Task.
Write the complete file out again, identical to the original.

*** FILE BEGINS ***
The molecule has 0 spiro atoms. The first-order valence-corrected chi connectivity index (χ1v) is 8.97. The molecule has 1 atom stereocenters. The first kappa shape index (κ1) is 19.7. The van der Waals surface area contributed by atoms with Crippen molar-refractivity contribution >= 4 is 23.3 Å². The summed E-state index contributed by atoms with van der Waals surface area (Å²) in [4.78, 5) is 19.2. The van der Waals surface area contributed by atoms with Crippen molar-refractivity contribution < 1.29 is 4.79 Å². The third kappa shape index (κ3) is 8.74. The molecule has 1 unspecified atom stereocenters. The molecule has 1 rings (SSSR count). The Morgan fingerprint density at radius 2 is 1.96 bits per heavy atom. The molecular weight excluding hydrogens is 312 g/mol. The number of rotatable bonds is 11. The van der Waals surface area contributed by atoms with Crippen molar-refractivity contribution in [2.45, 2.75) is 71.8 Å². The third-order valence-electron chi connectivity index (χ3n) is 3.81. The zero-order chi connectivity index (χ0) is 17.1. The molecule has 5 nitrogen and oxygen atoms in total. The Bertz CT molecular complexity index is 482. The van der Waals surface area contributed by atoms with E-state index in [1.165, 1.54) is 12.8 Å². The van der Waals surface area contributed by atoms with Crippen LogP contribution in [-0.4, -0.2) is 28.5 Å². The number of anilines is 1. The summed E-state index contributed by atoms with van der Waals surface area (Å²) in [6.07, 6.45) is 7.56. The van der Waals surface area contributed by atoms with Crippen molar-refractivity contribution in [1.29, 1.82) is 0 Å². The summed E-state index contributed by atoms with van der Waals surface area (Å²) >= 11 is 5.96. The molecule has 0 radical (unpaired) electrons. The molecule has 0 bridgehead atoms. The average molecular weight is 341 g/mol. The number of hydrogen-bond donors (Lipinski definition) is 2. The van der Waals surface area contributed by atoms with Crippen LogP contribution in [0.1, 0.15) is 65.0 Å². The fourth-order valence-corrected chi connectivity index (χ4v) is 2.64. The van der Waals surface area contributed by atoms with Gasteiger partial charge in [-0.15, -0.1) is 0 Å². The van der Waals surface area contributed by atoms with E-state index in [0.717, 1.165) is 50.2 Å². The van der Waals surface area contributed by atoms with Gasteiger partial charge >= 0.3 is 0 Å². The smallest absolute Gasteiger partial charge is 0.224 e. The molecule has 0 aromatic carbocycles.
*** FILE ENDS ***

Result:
The molecule has 0 spiro atoms. The first-order valence-corrected chi connectivity index (χ1v) is 8.97. The molecule has 1 atom stereocenters. The first kappa shape index (κ1) is 19.7. The van der Waals surface area contributed by atoms with Crippen molar-refractivity contribution >= 4 is 23.3 Å². The summed E-state index contributed by atoms with van der Waals surface area (Å²) in [4.78, 5) is 19.2. The van der Waals surface area contributed by atoms with Crippen molar-refractivity contribution < 1.29 is 4.79 Å². The third kappa shape index (κ3) is 8.74. The molecule has 1 unspecified atom stereocenters. The molecule has 1 rings (SSSR count). The Morgan fingerprint density at radius 2 is 1.96 bits per heavy atom. The molecular weight excluding hydrogens is 312 g/mol. The number of rotatable bonds is 11. The van der Waals surface area contributed by atoms with Crippen molar-refractivity contribution in [2.45, 2.75) is 71.8 Å². The third-order valence-electron chi connectivity index (χ3n) is 3.81. The zero-order chi connectivity index (χ0) is 17.1. The molecule has 5 nitrogen and oxygen atoms in total. The Bertz CT molecular complexity index is 482. The van der Waals surface area contributed by atoms with E-state index in [1.165, 1.54) is 12.8 Å². The van der Waals surface area contributed by atoms with Crippen LogP contribution in [-0.4, -0.2) is 28.5 Å². The number of anilines is 1. The summed E-state index contributed by atoms with van der Waals surface area (Å²) in [6.07, 6.45) is 7.56. The van der Waals surface area contributed by atoms with Crippen molar-refractivity contribution in [1.29, 1.82) is 0 Å². The summed E-state index contributed by atoms with van der Waals surface area (Å²) >= 11 is 5.96. The molecule has 0 radical (unpaired) electrons. The molecule has 0 bridgehead atoms. The average molecular weight is 341 g/mol. The number of hydrogen-bond donors (Lipinski definition) is 2. The van der Waals surface area contributed by atoms with Crippen LogP contribution in [0.1, 0.15) is 65.0 Å². The fourth-order valence-corrected chi connectivity index (χ4v) is 2.64. The van der Waals surface area contributed by atoms with Gasteiger partial charge in [-0.15, -0.1) is 0 Å². The van der Waals surface area contributed by atoms with E-state index in [0.717, 1.165) is 50.2 Å². The van der Waals surface area contributed by atoms with Gasteiger partial charge >= 0.3 is 0 Å². The smallest absolute Gasteiger partial charge is 0.224 e. The molecule has 0 aromatic carbocycles.